Eclectic best describes the dance that will be hitting the theaters in the upcoming month. The other word that comes to mind is profusion—so much is going on in between now and the end of June and so much of it is intriguing that it’s easy to see how a dance lover might yearn to double (or even triple-book) a Friday or Saturday evening. Fortunately or unfortunately, the limitations of the space/time continuum--not to mention city traffic and grumpy ushers--mean that most of us are subject to the one-night-one-dance limit. There is, however, no reason not to pack in several dance concerts a week.

For those of you who love your dance big, cheeky, humane and, ultimately, married to the music, you won’t want to miss the tribute to outgoing Director of Cal Performances Robert Cole, when Cal Performances winds down its 09 season with a bang--Mark Morris’ choreographic Big Bang, to be precise—L’Allegro, il Penseroso, ed il Moderato (The Cheerful, the Pensive and the Moderate).

This is a dance of ardent invention and charm set to, even, some would say, illustrating George Frederick Handel’s oratorio L’Allegro and created at the Theatre Royal de la Monnaie in Belgium where the Mark Morris Dance Group was in residence from 1988 to 1991. As an elegant, indefatigable, and often bawdy music-driven pageant on states of being, it includes 24 dancers, singers from the UC Berkley Chamber Chorus and the glorious Philharmonia Baroque Orchestra.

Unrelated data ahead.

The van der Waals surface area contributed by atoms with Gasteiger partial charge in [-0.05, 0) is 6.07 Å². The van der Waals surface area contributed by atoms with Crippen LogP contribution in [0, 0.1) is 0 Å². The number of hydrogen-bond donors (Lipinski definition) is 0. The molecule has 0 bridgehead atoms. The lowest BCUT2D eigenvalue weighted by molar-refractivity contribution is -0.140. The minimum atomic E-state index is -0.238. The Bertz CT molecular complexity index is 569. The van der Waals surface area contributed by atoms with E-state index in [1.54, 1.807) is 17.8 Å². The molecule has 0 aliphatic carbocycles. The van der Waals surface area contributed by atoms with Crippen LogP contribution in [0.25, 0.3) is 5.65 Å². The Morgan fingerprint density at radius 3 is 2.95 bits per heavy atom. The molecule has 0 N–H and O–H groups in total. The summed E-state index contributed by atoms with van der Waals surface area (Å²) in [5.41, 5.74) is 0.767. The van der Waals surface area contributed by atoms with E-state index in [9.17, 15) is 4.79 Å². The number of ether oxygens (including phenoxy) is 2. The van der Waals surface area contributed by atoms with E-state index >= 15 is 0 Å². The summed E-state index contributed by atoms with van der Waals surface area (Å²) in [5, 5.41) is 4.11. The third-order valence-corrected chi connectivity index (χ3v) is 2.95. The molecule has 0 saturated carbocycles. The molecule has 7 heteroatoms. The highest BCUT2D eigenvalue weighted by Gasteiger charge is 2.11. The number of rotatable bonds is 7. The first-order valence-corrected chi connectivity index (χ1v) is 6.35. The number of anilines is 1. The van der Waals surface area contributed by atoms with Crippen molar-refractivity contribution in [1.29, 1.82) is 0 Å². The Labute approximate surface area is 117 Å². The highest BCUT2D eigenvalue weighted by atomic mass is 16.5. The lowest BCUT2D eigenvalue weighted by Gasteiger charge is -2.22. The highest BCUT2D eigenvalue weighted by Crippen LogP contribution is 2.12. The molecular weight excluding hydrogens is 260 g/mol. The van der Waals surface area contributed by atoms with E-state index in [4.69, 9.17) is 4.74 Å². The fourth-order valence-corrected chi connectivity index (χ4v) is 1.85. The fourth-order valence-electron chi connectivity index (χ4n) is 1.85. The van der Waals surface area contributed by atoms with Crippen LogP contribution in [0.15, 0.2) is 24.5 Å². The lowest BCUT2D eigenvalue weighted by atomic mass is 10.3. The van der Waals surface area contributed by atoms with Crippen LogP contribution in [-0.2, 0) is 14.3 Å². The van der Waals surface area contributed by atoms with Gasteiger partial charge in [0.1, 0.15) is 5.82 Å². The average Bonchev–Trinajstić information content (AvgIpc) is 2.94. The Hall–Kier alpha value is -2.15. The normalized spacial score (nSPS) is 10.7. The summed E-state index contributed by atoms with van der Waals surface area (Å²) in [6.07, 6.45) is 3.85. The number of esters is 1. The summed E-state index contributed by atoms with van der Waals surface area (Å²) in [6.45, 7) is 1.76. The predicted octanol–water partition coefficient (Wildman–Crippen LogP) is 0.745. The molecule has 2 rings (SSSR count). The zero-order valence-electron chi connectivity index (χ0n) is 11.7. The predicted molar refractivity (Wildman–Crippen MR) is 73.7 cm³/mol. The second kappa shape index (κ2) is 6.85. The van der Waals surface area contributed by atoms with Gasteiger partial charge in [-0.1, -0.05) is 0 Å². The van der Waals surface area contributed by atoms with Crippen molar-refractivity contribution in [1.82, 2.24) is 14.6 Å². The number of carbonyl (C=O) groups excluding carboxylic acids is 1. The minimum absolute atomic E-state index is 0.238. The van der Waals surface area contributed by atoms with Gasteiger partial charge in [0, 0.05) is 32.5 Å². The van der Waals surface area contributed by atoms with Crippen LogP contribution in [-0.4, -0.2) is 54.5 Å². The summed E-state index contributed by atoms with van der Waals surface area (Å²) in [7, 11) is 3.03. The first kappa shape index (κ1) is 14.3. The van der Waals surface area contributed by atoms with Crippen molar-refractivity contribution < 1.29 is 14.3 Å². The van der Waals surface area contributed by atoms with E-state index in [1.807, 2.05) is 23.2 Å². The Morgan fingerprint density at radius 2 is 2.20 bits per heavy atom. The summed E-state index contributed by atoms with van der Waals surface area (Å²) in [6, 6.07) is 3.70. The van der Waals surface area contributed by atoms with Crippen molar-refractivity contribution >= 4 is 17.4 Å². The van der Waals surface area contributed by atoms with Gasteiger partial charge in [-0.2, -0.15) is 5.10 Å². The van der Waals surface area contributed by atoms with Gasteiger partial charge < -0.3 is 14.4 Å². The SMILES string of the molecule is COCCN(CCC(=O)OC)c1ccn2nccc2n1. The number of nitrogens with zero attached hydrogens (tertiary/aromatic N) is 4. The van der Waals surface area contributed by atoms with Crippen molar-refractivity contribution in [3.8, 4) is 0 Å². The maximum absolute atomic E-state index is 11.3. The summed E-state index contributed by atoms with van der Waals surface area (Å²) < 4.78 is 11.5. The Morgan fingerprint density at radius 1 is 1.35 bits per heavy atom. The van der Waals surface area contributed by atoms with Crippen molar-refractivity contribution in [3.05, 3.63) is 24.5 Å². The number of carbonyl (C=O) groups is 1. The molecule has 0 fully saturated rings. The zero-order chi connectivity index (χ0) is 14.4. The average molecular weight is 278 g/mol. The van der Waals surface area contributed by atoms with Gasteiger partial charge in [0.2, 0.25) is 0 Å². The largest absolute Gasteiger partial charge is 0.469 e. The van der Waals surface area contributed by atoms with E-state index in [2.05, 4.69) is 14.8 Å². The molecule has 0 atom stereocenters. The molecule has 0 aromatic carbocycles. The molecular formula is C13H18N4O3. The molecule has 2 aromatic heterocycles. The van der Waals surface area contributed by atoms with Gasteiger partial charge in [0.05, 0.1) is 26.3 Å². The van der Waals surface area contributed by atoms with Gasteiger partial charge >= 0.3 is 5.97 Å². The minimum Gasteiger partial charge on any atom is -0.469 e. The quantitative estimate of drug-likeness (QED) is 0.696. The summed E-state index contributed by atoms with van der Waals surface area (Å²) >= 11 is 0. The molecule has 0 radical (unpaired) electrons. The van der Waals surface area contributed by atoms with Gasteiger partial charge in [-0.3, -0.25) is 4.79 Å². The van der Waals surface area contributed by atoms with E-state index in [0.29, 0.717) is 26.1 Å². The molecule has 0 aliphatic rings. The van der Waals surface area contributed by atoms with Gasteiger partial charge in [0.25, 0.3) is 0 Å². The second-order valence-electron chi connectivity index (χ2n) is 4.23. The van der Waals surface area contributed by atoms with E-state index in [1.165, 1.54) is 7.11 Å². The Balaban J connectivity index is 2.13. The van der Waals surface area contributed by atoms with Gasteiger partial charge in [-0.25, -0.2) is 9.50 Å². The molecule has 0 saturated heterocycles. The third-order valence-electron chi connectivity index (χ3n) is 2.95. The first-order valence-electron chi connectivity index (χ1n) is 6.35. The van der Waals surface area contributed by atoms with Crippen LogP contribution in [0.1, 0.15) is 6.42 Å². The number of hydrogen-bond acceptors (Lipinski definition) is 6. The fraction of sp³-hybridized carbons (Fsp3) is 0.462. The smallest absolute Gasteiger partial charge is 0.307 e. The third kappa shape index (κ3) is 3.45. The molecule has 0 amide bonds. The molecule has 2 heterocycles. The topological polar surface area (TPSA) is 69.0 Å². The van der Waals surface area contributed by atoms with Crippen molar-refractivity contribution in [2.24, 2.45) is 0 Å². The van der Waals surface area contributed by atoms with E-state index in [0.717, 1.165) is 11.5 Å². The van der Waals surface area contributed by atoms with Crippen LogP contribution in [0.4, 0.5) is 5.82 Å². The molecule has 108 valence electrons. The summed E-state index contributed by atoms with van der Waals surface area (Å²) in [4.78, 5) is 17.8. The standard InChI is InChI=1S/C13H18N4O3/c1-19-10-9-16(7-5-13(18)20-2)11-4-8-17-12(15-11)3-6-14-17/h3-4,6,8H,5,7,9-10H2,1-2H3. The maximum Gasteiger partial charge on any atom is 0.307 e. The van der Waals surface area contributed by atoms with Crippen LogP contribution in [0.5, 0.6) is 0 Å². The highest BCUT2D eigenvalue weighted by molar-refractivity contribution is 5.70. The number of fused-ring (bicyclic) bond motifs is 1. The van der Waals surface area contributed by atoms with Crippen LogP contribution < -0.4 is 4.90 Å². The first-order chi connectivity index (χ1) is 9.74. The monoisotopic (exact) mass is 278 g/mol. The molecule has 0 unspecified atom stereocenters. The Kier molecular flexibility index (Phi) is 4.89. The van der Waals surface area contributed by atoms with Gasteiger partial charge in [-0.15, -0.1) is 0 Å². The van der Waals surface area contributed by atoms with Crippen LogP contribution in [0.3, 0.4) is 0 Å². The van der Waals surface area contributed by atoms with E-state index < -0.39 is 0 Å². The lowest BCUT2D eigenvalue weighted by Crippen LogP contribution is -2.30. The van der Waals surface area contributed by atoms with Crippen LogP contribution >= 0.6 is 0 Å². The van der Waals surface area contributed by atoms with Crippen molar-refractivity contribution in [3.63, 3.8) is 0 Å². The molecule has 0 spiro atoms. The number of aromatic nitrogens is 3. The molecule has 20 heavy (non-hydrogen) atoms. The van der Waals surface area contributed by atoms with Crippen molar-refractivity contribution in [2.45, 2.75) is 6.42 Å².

L’Allegro is not only a capo lavoro for the dance maker but is also a winning tribute to Cole, who recognized Morris’ talent in the late 1980s and worked diligently over the ensuing years to bring the choreographer to the East Bay again and again. The partnership has paid off for Cal Performances, and also for Morris, who has found a welcome home in the East and West Bay and a world of top-flight musical talent here, from the late Lou Harrison to John Adams and the musicians of the San Francisco Ballet Orchestra.
DETAILS: 8 p.m. May 29-30, 3 p.m. May 31, Zellerbach Hall, Bancroft Way, Berkeley. $36-82. 510-642-9988.